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“My shrub leaves are yellow. What can I do to help my tree survive?”

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My shrub leaves are yellow. What can I do to help my tree survive?

  • Asking why is my shrub turning yellow is a common questions.
  • And, it doesn’t always have a simple answer.
  • But, yellowing leaves is generally referred to as chlorosis.
  • And, this caused by leaves lacking chlorophyll.
  • Chlorophyll gives plants their green color.
  • As well, it empowers them to create food for themselves.

Tree turning yellow for fall

But, chlorosis can be the result of many different things.

  • So, without proper evaluation of the plant,
  • and, without an evaluation of its environment,
  • it may be impossible to know exactly why a shrub is turning yellow.
  • So, you many need a local horticulturist to help evaluate your plant in its environment for a proper diagnosis.

Still, you may be able to answer why is my shrub turning yellow yourself…

And, to do this, you’ll need to take a close look at your plant and its environment. For example:

  • Is your plant supposed to have yellow leaves?
  • In fact, some plants are cultivated to have more yellow leaves than green leaves.
  • Or is the season changing & the leaves should be turning yellow?
  • Or was your shrub improperly planted?
  • If it’s planted to deep, it may be yellowing.
  • As well, if the roots are circling or girdling, that may be the problem
  • Or, the soil may be the problem.
  • That’s because compacted soil stresses plants.
  • And, if the soil is too wet or too dry, it may be causing your plant to to yellow.
  • Of course, inspecting for signs of pests and disease may help you identify the root issue.
  • Moreover, if the plant is in the wrong place, exposure may be causing it to turn yellow.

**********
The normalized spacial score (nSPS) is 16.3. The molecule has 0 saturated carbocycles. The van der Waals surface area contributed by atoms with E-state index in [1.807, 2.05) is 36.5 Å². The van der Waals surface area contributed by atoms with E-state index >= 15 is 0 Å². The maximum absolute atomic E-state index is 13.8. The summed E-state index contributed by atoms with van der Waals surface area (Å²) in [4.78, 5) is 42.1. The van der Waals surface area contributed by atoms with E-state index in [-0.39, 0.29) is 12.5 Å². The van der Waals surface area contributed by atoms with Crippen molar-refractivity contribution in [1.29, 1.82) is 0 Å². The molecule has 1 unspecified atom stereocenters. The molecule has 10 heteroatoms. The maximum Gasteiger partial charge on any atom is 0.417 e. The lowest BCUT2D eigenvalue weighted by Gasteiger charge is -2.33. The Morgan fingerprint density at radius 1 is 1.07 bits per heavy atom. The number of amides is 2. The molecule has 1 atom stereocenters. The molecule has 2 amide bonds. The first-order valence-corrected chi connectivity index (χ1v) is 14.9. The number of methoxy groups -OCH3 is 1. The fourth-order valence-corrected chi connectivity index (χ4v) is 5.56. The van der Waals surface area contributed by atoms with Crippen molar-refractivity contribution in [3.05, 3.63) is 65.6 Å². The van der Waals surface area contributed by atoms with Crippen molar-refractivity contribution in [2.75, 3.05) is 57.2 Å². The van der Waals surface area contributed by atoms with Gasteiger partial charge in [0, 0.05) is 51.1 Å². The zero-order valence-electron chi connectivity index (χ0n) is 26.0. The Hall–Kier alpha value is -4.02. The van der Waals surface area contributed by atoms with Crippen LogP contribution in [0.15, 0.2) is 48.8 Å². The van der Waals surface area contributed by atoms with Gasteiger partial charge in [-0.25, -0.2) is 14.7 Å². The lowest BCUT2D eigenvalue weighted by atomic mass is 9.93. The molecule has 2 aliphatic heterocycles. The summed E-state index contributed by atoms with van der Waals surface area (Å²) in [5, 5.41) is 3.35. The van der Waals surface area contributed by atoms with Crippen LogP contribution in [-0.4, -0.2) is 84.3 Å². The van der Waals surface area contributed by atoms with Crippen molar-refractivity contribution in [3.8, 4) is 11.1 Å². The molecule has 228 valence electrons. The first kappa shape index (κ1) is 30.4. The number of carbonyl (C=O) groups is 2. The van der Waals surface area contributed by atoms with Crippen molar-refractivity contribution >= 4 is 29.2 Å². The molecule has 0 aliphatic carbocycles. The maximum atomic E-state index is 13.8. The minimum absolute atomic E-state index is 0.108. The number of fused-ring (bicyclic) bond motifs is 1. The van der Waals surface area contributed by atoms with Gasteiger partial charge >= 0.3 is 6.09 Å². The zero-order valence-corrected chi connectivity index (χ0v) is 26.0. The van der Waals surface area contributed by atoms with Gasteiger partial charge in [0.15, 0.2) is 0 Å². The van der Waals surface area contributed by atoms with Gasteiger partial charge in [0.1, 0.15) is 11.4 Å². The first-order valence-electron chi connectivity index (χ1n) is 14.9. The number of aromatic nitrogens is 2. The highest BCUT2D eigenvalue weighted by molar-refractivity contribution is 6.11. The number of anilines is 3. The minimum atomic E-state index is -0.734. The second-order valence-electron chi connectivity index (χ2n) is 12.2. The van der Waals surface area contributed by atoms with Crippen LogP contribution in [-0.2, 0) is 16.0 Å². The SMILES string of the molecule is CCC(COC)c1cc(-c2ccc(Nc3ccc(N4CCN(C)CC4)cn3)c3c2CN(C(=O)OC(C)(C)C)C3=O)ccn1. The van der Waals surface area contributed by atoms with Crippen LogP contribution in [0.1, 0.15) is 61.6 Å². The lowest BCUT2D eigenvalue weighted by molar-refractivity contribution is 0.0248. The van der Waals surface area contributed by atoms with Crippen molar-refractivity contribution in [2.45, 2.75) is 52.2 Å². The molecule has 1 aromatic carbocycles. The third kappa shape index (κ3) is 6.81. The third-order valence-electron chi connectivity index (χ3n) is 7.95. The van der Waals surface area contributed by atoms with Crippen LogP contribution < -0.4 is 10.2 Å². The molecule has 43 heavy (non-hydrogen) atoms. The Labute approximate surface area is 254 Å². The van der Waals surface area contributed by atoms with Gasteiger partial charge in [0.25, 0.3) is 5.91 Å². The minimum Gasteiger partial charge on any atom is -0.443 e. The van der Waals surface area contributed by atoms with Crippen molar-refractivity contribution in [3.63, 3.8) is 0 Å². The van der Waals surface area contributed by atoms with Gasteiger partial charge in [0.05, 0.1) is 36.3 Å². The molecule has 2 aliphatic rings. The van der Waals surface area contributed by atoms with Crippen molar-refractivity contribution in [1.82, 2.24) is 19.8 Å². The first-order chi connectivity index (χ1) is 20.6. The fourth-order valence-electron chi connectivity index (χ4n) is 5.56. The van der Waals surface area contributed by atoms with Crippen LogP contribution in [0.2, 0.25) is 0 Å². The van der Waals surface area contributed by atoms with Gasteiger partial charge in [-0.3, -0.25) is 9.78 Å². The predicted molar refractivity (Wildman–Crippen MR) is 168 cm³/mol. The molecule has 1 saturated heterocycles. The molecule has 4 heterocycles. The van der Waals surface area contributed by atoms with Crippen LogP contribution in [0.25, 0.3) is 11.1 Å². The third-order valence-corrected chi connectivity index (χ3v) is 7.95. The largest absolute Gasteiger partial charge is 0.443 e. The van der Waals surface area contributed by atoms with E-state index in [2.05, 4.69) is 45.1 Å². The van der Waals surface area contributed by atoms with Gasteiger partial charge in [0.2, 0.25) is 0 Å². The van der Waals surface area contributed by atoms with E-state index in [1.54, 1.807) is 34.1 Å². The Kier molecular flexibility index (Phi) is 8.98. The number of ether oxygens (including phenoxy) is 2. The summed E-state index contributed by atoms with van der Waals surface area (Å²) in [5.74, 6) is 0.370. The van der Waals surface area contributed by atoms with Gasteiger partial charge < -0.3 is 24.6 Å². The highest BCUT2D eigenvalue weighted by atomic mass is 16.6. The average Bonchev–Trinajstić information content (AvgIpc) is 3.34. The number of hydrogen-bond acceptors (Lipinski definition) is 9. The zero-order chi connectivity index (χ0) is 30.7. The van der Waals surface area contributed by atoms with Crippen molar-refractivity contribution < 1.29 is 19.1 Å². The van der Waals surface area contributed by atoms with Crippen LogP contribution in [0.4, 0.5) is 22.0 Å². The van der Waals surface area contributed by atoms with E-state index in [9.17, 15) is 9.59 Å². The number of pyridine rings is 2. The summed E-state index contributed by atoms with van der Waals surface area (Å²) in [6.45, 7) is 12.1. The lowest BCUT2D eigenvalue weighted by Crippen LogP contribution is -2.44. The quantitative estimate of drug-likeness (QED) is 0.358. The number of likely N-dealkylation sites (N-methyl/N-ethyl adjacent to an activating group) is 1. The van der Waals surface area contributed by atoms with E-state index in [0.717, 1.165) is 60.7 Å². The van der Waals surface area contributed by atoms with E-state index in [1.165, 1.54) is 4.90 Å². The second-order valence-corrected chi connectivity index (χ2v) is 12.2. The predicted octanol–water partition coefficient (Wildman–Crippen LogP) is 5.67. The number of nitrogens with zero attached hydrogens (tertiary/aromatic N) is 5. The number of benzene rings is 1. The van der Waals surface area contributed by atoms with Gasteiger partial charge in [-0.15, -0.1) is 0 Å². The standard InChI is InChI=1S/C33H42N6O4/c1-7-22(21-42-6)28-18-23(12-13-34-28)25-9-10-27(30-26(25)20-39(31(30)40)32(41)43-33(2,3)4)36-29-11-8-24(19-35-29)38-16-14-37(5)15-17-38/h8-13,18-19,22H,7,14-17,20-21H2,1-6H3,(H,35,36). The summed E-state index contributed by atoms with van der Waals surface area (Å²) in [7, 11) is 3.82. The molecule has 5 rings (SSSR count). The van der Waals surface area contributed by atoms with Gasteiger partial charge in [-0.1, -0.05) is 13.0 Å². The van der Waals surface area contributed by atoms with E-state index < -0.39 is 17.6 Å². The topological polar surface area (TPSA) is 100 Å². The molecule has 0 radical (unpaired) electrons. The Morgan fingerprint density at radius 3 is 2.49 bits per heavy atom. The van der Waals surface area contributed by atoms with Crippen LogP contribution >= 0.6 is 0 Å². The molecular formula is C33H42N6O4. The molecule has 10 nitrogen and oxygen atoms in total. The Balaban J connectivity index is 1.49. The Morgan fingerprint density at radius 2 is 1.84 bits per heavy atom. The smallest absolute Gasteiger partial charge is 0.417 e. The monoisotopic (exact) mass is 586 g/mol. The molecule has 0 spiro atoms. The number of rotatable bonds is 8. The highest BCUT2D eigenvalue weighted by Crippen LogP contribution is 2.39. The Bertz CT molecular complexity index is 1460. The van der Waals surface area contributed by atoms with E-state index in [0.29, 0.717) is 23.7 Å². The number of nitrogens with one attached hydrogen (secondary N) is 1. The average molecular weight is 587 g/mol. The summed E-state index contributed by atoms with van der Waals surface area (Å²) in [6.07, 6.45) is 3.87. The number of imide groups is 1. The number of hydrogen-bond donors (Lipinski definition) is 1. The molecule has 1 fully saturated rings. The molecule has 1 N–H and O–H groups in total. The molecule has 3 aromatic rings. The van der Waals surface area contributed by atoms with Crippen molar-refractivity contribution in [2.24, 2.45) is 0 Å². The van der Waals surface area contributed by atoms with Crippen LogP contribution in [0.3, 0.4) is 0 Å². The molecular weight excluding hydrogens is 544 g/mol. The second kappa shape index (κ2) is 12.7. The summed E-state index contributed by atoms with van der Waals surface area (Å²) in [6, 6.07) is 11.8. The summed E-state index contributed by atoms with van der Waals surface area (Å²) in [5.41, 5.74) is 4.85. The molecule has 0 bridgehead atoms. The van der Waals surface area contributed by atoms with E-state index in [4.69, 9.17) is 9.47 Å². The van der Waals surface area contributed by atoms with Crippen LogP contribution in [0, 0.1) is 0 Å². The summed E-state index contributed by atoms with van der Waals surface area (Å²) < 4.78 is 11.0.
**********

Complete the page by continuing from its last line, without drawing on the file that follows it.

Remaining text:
• And, if the bark has been damaged, that might be the problem.
  • Or, if the weather has been extreme, that might be the answer to why my shrub is turning yellow.
  • Plus, a very common issue is a nutrient imbalance.
  • But, don’t just throw fertilizer at the problem.
  • That’s because it may cause even more problems.

And, if you don’t understand these terms or concepts…

Join our online gardening Academy, and we’ll teach you more about growing healthy soil and healthy shrubs.

6 comments on ““My shrub leaves are yellow. What can I do to help my tree survive?”

  1. Garden Mentors on

    Daisy,

    I’m sorry to hear your plants seem to be suffering. Site unseen, it’s nearly impossible to know why yours are yellowing and your neighbor’s are not. It could be that you have different types of plants. Or different environmental situations impacting similar plants. If you’d like to chime in with more information, we’ll try to help if we can. Good luck!

  2. Jim Santos on

    We live in the Fresno area of California, and for more than 26 days our temperatares were over 100 degrees. My Rosemary plants are turning yellow and I do not know what to do. Is watering any type of help? Thanks,

  3. Garden Mentors on

    Jim, Thanks for writing in. Whew! That’s a lot of really hot days. Rosemary is fairly heat and drought tolerant, but it may not stand up to that much heat for that long especially if you aren’t watering the plant regularly. If you haven’t been watering and the plants are still alive, try watering on the regular and they may bounce back. Good luck…hopefully with summer waning you’re in for some relief from the dry heat soon.

  4. John L Tansky Sr on

    I am new at planting flowering shrubs, plants etc. I have just planted an Allamanda flowering shrub one week ago in Leesburg Florida zone 8b or 9 Lake county. The weather has been hot but overcast and showering every 2 days. I have watered the plant using distilled water along with what the showers bring. The problem that I have noticed is that the bottom third of the plants leaves are turning yellow. I HAVE NOT added any fertilizer. Is this common after planting or Not? If it is not common what should I do the plant has beautiful yellow trumpet flowers in bloom. –John–

  5. Garden Mentors on

    John, Thanks for writing in. There are many things that could be causing this issue with your new planting, and site unseen it’s difficult to provide guidance. Too much watering, too little water, a weak plant, an improperly planted plant, pests, and so much more could be contributing to this issue. You might try hiring a consultant in your area to assess the situation or take plant samples and photos to a local Master Gardener clinic (often held at local nurseries) to help you. Best of luck!

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